Submissions Due: April 30, 2019
Week Dates: May 6–May 10, 2019
Article Length: 1000-3500 words
Submit to: Nextwar@cimsec.org
By CAPT Pete Small, Program Manager, Unmanned Maritime Systems
The U.S. Navy is committed to the expedited development, procurement, and operational fielding of “families” of unmanned undersea vehicles (UUVs) and unmanned surface vessels (USVs). CNO Adm. John Richardson’s Design for Maintaining Maritime Superiority (Version 2.0) explicitly calls for the delivery of new types of USVs and UUVs as rapidly as possible.
My office now manages more than a dozen separate efforts across the UUV and USV domains, and that number continues to increase. The Navy’s commitment to unmanned systems is strongly reinforced in the service’s FY2020 budget with the launching of a new high-priority program and key component of the Future Surface Combatant Force — the Large Unmanned Surface Vessel (LUSV) — along with the funding required to ensure the program moves as rapidly as possible through the acquisition process. This effort is closely aligned with the Medium Unmanned Surface Vessel (MUSV) rapid prototyping program started in FY19. Mine Countermeasures USV (MCM USV) efforts have several key milestones in FY19 with Milestone C and low-rate initial production of the minesweeping variant and the start of minehunting integration efforts.
On the UUV side, the ORCA Extra Large UUV (XLUUV) program has commenced the fabrication of five systems that are expected to begin testing in late 2020. The Snakehead submarine-launched Large Displacement UUV (LDUUV) is wrapping up detailed design and an operational prototype will be ready for Fleet experimentation by 2021. Several medium UUV programs continue in development, production, and deployment including Mark 18, Razorback, and Knifefish. So these new and different systems are coming online relatively quickly.
Supporting the established families of UUVs and USVs are a number of Core Technology standardization efforts in the areas of battery technology, autonomy architecture, command and control, and machinery control. While these architecture frameworks have stabilized and schedules have been established, there are still a host of logistical and sustainability issues that the Navy must work through. Most of these unmanned platforms do not immediately align with long-established support frameworks for surface ships and submarines. These are critical issues and will impact the operational viability of both UUVs and USVs if they are not fully evaluated and thought through before these systems join the Fleet.
Here are some of the questions we are seeking to more fully understand for the long-term sustainment and support of UUVs and USVs:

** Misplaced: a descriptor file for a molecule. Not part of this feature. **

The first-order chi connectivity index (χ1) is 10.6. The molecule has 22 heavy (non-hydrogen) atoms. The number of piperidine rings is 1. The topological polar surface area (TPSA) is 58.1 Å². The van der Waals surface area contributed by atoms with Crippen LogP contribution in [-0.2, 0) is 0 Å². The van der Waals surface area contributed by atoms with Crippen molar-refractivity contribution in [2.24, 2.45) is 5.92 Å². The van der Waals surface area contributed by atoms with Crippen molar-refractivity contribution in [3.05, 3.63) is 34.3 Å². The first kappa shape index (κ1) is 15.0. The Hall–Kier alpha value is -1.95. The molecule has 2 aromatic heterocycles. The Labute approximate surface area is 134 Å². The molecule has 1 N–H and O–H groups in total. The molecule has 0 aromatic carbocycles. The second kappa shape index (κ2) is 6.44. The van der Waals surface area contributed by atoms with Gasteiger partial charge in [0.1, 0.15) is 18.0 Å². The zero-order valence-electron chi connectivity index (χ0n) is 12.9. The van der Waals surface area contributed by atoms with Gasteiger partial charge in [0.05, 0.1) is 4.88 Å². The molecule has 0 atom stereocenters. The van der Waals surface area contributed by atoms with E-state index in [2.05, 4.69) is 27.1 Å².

- Where should the future “fleets” of UUVs and USVs be based or distributed?
- What infrastructure is required?
- How or where will these systems be forward deployed?
- What sort of transportation infrastructure is required?
- What is the manning scheme required to support unmanned systems?
- How and where will these unique systems be tested and evaluated?
- How do we test endurance, autonomy, and reliability?
- What new policies or changes to existing policies are required?
- How will these systems be supported?
- What new training infrastructure is required?
To help jumpstart new thinking and address these questions and many others we have yet to consider, my office is partnering with the Center for International Maritime Security (CIMSEC) to launch a Special Topic Week series to solicit ideas and solutions. We are looking for bold suggestions and innovative approaches. Unmanned systems are clearly a growing part of the future Navy. We need to think now about the changes these systems will bring and ensure their introduction allows their capabilities to be exploited to the fullest.
CAPT Pete Small was commissioned in 1995 from the NROTC at the University of Virginia where he earned a Bachelor of Science Degree in Mechanical Engineering. He earned a Master of Science Degree in Operations Research in 2002 from Columbia University, and a Master of Science Degree in Mechanical Engineering and a Naval Engineer Degree in 2005 from the Massachusetts Institute of Technology. He is currently serving as Program Manager PMS 406, Unmanned Maritime Systems.
Featured Image: Common Unmanned Surface Vessel (CUSV) intended to eventually serve as the U.S. Navy’s Unmanned Influence Sweep System (UISS) unmanned patrol boat. (Textron photo)